Assertive females must face social stigma

Hillary Smith

Recently I read an article on Huffington Post (no surprise there) about how women need to ask for what they want more in their professional environments concerning salaries, job hours, etc. The author writes that women are often too nervous to actively negotiate such things, but she mentions that her friend and coach, who has instructed many women on the verge of leaving their jobs to ask their employers for what they want, has never had one client’s request turned down. She states that women perceive themselves as much more “pushy” than they really are and that men naturally engage in this ask-for-what-you-want behavior. Therefore, women should make it a natural thing, too.

I think this is a great reminder of women’s capacities to control their professional lives. I am in wholehearted agreement –– yes, women, ask for what you want! However, something was bothering me as I was reading this article, and that something is the fact that the side of this coin opposite the one in which women get what they ask for is the one in which women are still labeled “bitches” and “aggressive” for engaging in this more assertive behavior.

A Forbes article discusses how successful females have consistently been perceived as intimidating, cold, unattractive, etc., and it discusses how studies show that when women engage in assertive behavior, they are seen as aggressive. When men assert themselves in their professional environments, they are labeled just that: assertive with a positive connotation. But when women act in the same way, there’s a good chance they’ll get this “aggressive” label thrown at them. No doubt this is because men still dominate much of the professional sphere, so there is still a mindset, conscious or unconscious, in our society that women who do what men have always done are somehow not normal, behaving in ways they shouldn’t.

These persistent negative labels constitute an important part of what still needs to change in the job sphere. While they may not be as materially damaging as the pay gap, they perpetuate an environment of animosity and disrespect toward female workers and managers, who are considered in terms of these labels rather than their individual characters and strengths. Aside from being unfair, this does not make for a harmonious work atmosphere, which I would think would be an important aspect of the work’s success.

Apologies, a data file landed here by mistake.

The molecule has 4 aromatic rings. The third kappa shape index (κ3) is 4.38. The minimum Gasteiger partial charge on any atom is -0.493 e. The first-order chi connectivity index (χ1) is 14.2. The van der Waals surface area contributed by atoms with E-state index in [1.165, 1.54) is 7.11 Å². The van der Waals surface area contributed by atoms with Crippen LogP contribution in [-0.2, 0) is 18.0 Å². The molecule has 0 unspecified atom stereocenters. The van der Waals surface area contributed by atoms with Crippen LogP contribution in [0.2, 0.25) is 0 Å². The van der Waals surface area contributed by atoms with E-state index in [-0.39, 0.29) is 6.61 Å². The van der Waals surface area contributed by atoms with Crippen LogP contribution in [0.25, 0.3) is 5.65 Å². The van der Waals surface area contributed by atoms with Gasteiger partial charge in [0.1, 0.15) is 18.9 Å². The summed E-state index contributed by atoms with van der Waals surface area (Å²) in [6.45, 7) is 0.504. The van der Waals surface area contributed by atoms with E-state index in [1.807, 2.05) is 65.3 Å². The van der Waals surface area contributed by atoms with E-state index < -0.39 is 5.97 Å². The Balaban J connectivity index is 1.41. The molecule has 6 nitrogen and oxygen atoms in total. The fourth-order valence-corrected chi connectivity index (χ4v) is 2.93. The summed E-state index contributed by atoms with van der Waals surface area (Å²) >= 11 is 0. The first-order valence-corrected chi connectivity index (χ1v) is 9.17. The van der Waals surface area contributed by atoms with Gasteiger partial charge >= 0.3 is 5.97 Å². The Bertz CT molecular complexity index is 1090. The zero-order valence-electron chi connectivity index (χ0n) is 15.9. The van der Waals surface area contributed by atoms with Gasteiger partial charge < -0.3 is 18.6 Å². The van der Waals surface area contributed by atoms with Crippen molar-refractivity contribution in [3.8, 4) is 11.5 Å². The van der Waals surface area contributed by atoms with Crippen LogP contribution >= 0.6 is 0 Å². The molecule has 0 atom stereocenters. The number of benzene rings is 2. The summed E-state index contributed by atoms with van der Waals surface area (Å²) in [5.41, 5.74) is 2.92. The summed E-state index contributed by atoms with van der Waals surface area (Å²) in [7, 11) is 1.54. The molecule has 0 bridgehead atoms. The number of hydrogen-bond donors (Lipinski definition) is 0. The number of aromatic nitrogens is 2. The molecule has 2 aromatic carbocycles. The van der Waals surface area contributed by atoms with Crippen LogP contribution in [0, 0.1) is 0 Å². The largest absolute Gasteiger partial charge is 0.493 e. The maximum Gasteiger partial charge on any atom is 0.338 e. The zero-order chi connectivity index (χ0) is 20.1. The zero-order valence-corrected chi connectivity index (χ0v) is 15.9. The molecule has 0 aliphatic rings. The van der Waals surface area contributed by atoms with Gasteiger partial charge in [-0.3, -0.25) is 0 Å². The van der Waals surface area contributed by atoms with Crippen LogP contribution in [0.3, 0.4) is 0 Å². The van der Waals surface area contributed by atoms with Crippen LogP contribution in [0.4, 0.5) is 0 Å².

The first article shows that there are clearly plenty of women getting what they want when they ask for it without negative effects. But this is not universal. At the same time, many women who take charge –– women who are leaders, CEOs, managers or who just assert their right to ask for what they want in the workplace –– are still being branded with these negative terms. The “women should just ask for what they want and they’ll get it” advice does not seem to be guaranteed-success advice just yet. I think that before we start throwing that advice around, we should acknowledge the negative biases that are still prevalent.

So how can we reconcile these poles? Personally, I think that we should certainly encourage women to assert themselves in their professional environments, to ask for what they want. This is, after all, a necessary aspect of changing the system; women must actively challenge their boundaries and be loud. However, I think that we should encourage women to do this with the reminder that it may not always turn out how they want it to. We must acknowledge the possible negative outcomes. Moreover, we must continue to bring awareness to this double standard (men as assertive, women as aggressive) that persists. I hope that as women gain more positions in male-dominated professional spheres, this tendency to throw negative labels at assertive women will die out.